Report Offers Framework to Strengthen Food and Drug Regulatory Agencies
Effective food and drug regulatory systems are critical components of a functioning global health system. A new report by the National Academies of Sciences, Engineering, and Medicine (NASEM) underscores the need to strengthen these systems to increase worldwide access to safe food and quality medicines, and move closer to achieving the United Nations’ goal of universal health coverage by 2030.
The consensus study report was commissioned by the Food and Drug Administration and developed by NASEM’s Committee on Stronger Food and Drug Regulatory Systems Abroad, a group of 12 international experts on food and medication safety, health systems, and policy, including Veronika Wirtz, associate professor of global health.
Released in January, the report provides strategies that regulatory agencies can implement to increase the availability of safe food and medicines around the globe, particularly in low- and middle-income countries. It also suggests actions that US government agencies, international development donors, and the World Health Organization can take to bolster collaboration and capacity-building among food and drug regulators.
“A functioning national regulatory agency is not only relevant to protect the health of the population in that country but also globally,” says Wirtz, who was appointed to the committee in March 2019. “Food and medicines productions are global enterprises increasing our interdependence. Investing in the development of these institutions as a global public good should be in the interest of our collective social and economic wellbeing.”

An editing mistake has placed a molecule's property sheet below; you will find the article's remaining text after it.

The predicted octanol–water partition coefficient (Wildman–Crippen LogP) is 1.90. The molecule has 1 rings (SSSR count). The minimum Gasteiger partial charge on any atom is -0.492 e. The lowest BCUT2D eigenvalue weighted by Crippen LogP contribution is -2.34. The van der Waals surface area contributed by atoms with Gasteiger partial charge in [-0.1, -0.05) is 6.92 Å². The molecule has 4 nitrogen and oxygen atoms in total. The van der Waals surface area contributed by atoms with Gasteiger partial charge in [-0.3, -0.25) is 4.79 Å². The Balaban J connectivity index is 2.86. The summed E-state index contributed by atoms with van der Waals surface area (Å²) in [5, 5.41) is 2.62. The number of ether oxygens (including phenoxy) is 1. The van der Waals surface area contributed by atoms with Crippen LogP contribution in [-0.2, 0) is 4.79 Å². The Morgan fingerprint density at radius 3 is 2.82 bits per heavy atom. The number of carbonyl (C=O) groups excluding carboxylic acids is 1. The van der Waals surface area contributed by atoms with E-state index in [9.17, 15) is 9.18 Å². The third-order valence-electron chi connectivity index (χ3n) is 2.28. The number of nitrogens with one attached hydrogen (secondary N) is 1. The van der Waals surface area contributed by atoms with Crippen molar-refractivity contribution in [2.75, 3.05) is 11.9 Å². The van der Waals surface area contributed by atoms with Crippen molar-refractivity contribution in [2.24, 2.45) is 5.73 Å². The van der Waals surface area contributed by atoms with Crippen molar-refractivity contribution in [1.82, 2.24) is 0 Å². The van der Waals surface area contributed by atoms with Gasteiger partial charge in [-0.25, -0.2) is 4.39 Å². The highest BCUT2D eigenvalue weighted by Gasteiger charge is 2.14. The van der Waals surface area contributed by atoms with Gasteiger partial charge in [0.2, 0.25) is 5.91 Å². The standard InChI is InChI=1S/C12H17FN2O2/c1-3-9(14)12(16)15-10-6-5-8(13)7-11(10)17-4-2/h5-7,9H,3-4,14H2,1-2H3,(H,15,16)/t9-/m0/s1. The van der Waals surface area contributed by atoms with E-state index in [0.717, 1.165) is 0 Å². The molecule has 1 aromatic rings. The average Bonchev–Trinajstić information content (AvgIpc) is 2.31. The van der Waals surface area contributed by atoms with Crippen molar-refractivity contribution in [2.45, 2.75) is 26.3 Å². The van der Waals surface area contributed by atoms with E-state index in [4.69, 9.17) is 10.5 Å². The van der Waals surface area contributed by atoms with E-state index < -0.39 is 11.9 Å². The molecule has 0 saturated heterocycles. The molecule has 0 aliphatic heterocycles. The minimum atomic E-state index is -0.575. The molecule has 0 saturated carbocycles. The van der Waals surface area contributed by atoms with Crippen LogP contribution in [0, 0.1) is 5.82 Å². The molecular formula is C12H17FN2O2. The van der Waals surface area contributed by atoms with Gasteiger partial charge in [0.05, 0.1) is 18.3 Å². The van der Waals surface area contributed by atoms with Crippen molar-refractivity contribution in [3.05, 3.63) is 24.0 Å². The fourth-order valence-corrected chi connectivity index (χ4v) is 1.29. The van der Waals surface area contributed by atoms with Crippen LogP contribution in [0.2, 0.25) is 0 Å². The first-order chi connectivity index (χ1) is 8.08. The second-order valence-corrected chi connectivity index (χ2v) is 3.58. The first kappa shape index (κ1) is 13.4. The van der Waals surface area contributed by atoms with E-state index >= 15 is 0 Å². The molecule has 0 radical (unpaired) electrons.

Globally, it is estimated that more than 400,000 people die each year from consuming unsafe foods, and millions more are at risk of illness or death as a result of poor-quality medicines.
One of the committee’s recommendations is that the World Health Organization (WHO) expand its prequalification of medicine process (a service that ensures select medicines meet international standards of quality and safety) to include treatments for cancer, diabetes, and certain antibiotics. Currently, the program is only applicable to a small group of medicines, mostly for infectious diseases such as for HIV, tuberculosis, and malaria. Expanding this process would ensure that regulators are licensing safe medicines and proper quality controls.
The committee recommends that national regulatory agencies assess their strengths and weaknesses using the recently develop Global Benchmarking Tool as a first step. The assessment is the foundation for the development of an institutional development plan which outlines strategies, actions and timelines to increase the agency performance over time. The report also suggests that international donors, such as the International Finance Corporation, invest in rapid-screening technologies to detect potential contamination of food and medicine.
To improve local manufacturing and quality control, the committee recommends that the FDA, National Institutes of Health, and US Agency for International Development develop a network of Global Centers of Excellence in Regulatory Science, which would partner with academia in low- and middle-income countries.
“The committee was very clear that more investment is needed to solve problems in regulatory science relevant to low- and middle-income countries,” says Wirtz. “The recommended Centers of Excellence, in conjunction with academic institutions, can play in important part in generating the necessary knowledge that regulators in these countries need.”
Wirtz also serves as the director of WHO Collaborative Center in Pharmaceutical Policy that supports the WHO in conducting pharmaceutical program and policy analyses and develops evaluation methods for policy and behavior change interventions. In addition to access and quality of medicines in the public sector, Wirtz’s expertise includes evaluation of private sector-led initiatives.